You may open your eyes now. You have arrived at your destination. Captain God-In-You would like to welcome you to YOUR BREAKTHROUGH. There were a few zones of turbulence but you made it safe and sound. The current temperature is just right, and the local time is… NOW. Safe travels to YOUR DESTINY and may you enjoy your stay at YOUR PURPOSE.

Before you exit, I would like to share with you a recent BREAKTHROUGH experience, which occurred on January 20, 2018—starting from preparation to the presentation of Sweep it Out. It was spoken out loud for the first time at the amazing Empowerment Palace’s 2018 Women’s Taking Flight Summit.

Prepared for Landing

 

Sweep it Out was inspired by my grandmother, my father’s mother. She stood at about 5 feet but even in her upper age you could still see her strength, from her tiny size of 4 ½ feet to her white teeth.

Cecilia Orji

She would sweep the entire house bending over for long periods of time—no complaints. She mopped the entire kitchen floor on her knees with a rag—no problem. One thing I remember is the way she fixed her lips when she was focused on something. When she inhaled and exhaled she took the air in and let it out by fixing her lips in a round shape as if she was whistling—and you knew she was in the zone.

You see, I have an old soul and I’m always interested to know how the older generation would think in certain situations. I ask my father questions about my grandparents because I believe that the wisdom the older generation carries with them is something that needs to be recycled into our future generation.

Mazi Michael Oguagu Orji

I believe it’s the duty of the living to capture the wisdom of the ancestors in some shape or form, to nurture it and provide it to the world. Many of us are at war with ourselves because we are missing those values that existed years ago.

The picture above was captured not too long before my grandfather passed back in 2014. As stated on Instagram, I never thought I would see such grandiosity of beauty, strength, wisdom, love, and pain simultaneously, until that very moment.

I like to take bits and pieces from the stories my parents tell me about my elders and create my own story, then  turn it into a conversation. The conversation is a form of meditation for me. I hear the voice how it would sound. In my grandmother’s case below, it was with a heavy but yet soft sounding Nigerian accent. I would then write about the experience and turn that writing into poem format. I know it sounds weird, but this is how I create. In my honest opinion, as long as you’re not harming anyone in any way, then there is no wrong or right way to create.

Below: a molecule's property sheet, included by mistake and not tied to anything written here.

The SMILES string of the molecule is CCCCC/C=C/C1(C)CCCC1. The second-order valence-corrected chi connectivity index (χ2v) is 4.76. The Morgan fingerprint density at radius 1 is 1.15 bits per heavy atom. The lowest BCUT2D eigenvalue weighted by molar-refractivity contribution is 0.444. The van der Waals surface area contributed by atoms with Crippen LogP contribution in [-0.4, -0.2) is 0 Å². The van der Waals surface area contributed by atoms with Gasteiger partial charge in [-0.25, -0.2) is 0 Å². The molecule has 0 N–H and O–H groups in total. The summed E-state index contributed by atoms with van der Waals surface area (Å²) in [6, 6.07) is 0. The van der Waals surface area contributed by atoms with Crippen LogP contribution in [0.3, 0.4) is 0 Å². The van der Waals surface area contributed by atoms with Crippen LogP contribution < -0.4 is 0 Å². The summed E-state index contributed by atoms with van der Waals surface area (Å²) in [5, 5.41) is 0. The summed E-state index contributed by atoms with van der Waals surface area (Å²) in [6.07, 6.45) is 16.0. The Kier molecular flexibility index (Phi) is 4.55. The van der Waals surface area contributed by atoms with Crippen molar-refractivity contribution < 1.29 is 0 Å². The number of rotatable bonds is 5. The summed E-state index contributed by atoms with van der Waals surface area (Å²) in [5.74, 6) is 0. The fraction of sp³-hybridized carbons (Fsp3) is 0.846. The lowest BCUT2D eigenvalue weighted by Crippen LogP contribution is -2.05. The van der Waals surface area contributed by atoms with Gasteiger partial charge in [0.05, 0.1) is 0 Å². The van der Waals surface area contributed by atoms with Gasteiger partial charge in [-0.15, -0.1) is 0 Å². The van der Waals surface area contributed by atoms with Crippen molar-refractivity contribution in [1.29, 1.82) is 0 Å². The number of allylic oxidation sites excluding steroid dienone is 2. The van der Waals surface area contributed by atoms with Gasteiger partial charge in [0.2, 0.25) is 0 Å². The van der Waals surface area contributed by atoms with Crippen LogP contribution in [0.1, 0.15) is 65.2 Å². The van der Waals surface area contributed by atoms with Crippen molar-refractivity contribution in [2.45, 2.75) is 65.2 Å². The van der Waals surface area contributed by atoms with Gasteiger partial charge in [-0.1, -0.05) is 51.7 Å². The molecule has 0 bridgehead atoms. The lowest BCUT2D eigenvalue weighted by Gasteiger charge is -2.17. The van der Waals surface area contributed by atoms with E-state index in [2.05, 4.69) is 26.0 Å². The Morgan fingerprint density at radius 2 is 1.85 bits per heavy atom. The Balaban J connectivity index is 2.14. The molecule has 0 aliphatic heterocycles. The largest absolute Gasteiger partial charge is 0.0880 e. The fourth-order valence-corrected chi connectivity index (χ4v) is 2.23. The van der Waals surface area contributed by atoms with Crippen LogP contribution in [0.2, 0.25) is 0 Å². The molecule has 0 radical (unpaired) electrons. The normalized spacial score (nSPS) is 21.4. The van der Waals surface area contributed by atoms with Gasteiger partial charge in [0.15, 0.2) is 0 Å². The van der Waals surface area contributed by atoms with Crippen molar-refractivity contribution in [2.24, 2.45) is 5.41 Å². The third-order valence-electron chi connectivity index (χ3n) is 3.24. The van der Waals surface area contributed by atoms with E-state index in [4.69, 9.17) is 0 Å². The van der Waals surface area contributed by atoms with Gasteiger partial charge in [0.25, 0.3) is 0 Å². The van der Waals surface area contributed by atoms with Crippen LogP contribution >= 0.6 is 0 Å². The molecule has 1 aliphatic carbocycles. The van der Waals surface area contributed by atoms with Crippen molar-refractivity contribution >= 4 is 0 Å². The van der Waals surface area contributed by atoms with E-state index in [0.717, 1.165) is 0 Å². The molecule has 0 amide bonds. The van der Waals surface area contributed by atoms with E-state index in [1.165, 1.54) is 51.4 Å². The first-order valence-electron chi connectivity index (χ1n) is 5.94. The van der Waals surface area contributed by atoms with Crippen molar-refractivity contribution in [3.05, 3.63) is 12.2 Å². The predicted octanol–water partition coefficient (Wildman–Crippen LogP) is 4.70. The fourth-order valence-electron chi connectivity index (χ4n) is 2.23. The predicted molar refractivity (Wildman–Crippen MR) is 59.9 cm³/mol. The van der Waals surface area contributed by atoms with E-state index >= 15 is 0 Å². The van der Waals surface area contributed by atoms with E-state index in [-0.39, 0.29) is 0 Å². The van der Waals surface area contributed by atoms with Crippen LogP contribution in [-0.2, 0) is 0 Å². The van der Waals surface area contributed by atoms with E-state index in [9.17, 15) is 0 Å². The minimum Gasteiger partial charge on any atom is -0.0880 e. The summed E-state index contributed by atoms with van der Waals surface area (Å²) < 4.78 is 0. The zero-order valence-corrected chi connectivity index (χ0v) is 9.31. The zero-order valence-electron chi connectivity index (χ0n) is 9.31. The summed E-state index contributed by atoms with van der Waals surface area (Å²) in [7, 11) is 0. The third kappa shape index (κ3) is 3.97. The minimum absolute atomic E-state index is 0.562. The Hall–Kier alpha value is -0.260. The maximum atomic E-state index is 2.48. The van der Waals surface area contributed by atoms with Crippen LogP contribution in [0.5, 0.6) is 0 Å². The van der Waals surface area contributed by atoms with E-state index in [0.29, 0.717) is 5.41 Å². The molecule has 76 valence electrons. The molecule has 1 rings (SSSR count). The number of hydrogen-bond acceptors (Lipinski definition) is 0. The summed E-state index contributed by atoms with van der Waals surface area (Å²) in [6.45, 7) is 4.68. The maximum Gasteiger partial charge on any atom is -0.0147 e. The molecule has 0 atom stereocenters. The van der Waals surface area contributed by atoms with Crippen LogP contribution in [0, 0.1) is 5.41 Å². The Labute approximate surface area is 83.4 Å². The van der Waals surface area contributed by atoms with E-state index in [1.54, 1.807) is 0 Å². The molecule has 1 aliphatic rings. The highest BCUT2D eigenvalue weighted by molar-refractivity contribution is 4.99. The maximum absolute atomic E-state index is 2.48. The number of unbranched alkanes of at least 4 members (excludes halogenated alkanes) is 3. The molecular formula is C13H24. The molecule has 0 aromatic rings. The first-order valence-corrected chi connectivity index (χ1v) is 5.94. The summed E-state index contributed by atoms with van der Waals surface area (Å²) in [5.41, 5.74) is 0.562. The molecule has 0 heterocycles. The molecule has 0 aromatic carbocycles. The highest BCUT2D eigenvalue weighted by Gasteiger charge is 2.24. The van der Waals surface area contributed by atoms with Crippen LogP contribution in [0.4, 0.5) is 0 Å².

When I closed my eyes and found myself talking to my grandmother, contemplating about what I should speak about in my spoken word at the 2018 Empowerment Palace Women’s Summit, the conversation went something like this…

Grandma (Nigerian accent in full effect): Linda, my granddaughter. The one who was created for this purpose is asking me what to say. I am not the one you need to confirm with. It is God. Ehh? But because you came to me I will answer. You know, in our culture, we don’t like to bring things out, like the story you have. It is not something we do, but you must lead the way, because there are many many other women—not just in our culture but in many others—who have accepted such abuse as part of their life.

When I was small, my mother made me sweep the house. I asked mama why am I sweeping dirt when the ground is made of dirt already. I didn’t understand then but when I became a woman I understood she was teaching me the importance of keeping your house clean. Not just the house where you live, the house where your spirit and mind live. We must always sweep out every day because each day something new comes in. Some people don’t dust and you see the piles of dust well… well, when the sun shines. People are good at covering things up and making it look good but when the sun shines, God will show you truth. There will be women sitting in front of you who need to hear your voice. Let your sun shine so they may see well- well. There is an Igbo proverb that says: Kpachara anya gi. It means to wipe away the dirt from eye or to ‘be mindful.’ Open your eyes and foresee. Linda, it is time…

Soul Survivor Writer:

Yes! It’s time to talk.

About the dirt that soiled my soul, sharpened my tears, and halved my whole

Body—coated with mud, from adolescent years into adulthood.

Confused and misjudged.

Mentally and spiritually confined to memories of being molested by my own bloodline.

Beginning at the mere age of nine.

Disgusted by the pounds of litter that came with every jitter.

When I heard his voice it sent a quiver, cold and bitter!

I asked, Why God? How could you consider to not reconsider?

You knew his intentions for me when I was alone in my own father’s home,

Jersey City, Woodlawn Avenue, no one knew…

 

To be continued at a women’s event near you! See you there! And once again, enjoy your stay at YOUR PURPOSE!

 

Unique, original, mind puzzling, backwards poetry book by me Coming Soon!

 

 

 

 

 

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